EDITORIAL: Take care with guidance
Clear, precise language is just what Pennsylvanians need right now from their governor.
They didn't get that Monday.
That's when Gov. Tom Wolf stepped up to the podium in Harrisburg and announced a statewide shutdown of some businesses citing the spread of the coronavirus.
By the announcement's end, it was clear bars and restaurants had been ordered closed. But, as for the rest of the state's so-called "nonessential" businesses, well, that was anybody's guess.
Reporters at the media conference pressed Wolf, going so far as asking him if he would call in the National Guard or state police to enforce his edict.
Republican state lawmakers — believing Wolf had overstepped his authority — panicked, believing Wolf had shuttered almost every public-facing business in the state. And business owners themselves were left wondering if, in a matter of hours, they'd be closing their doors or defying a gubernatorial decree.
That's not what ultimately happened. Nor is it what Wolf intended. Instead, he closed state liquor stores, on top of his takeout-only order for restaurants.
His office issued a statement hours after the news conference saying he only "strongly urged" other nonessential business — such as theaters, salons and concert venues — to consider closing.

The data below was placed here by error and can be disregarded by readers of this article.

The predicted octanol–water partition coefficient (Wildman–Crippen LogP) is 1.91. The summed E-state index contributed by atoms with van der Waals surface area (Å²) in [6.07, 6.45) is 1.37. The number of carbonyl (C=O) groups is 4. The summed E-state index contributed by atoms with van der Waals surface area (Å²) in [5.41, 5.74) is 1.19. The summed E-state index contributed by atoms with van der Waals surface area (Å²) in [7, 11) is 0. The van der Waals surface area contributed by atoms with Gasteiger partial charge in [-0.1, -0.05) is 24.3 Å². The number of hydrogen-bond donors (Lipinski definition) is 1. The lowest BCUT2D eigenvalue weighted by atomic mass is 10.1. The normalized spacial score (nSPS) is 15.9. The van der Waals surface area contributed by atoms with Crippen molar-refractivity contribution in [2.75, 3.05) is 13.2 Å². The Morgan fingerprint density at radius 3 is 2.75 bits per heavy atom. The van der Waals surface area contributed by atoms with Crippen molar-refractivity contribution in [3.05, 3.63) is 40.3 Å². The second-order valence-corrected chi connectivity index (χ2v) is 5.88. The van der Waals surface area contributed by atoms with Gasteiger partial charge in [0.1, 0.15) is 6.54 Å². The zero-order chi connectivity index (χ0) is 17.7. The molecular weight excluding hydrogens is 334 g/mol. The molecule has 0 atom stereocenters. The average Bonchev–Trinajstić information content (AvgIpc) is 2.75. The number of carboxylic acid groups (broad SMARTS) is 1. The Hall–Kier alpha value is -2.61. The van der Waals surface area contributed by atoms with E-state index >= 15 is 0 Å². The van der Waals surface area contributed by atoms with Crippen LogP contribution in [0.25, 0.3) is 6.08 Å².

The blip of uncertainty was doubtlessly another gut punch to businesses statewide that are already taking a beating from the coronavirus.
Monday wasn't the first time Wolf's lack of linguistic precision fostered unnecessary chaos. This past week, Pennsylvania's governor ordered closed every public school in the state.
And, as of Monday, school administrators still weren't clear if Wolf's action also meant they couldn't provide online courses to makeup a little bit of what's being lost without classroom instruction.
Earlier this month, Wolf issued shutdown orders for several counties hard-hit by the coronavirus, most notably Montgomery County, which, at 32 as of Wednesday, has by far the most cases in the state. That, too, left local officials and businesses with more questions than answers.
There's a pattern here: The governor rolls out a plan, and his staff spends the next 12 hours clarifying what it all means.
That's a problem.
Over the past week, governors throughout the country have imposed significantly more severe measures than Wolf. And the likes of Andrew Cuomo of New York, Gavin Newsom of California and J.B. Pritzker of Illinois, have largely done so without half of the confusion and chaos that's ensued in Pennsylvania.
It speaks to a lack of precision on the part of Wolf's administration that could do real-world economic damage while adding additional stress to a situation already causing panic.
Wolf's defenders put the blame squarely on Republican lawmakers who aren't reading closely the administration's guidances and legal briefs.
Yet Monday's media conference alone was enough to show that the lack of clarity is flowing straight from the governor's office.
Make no mistake, Wolf's attempts at stemming the spread of the coronavirus is laudable. He's listened to his health experts. He's mulled the consequences of his actions. He's balanced caution with urgency.
But Wolf would be well-served to choose his words carefully from here on out.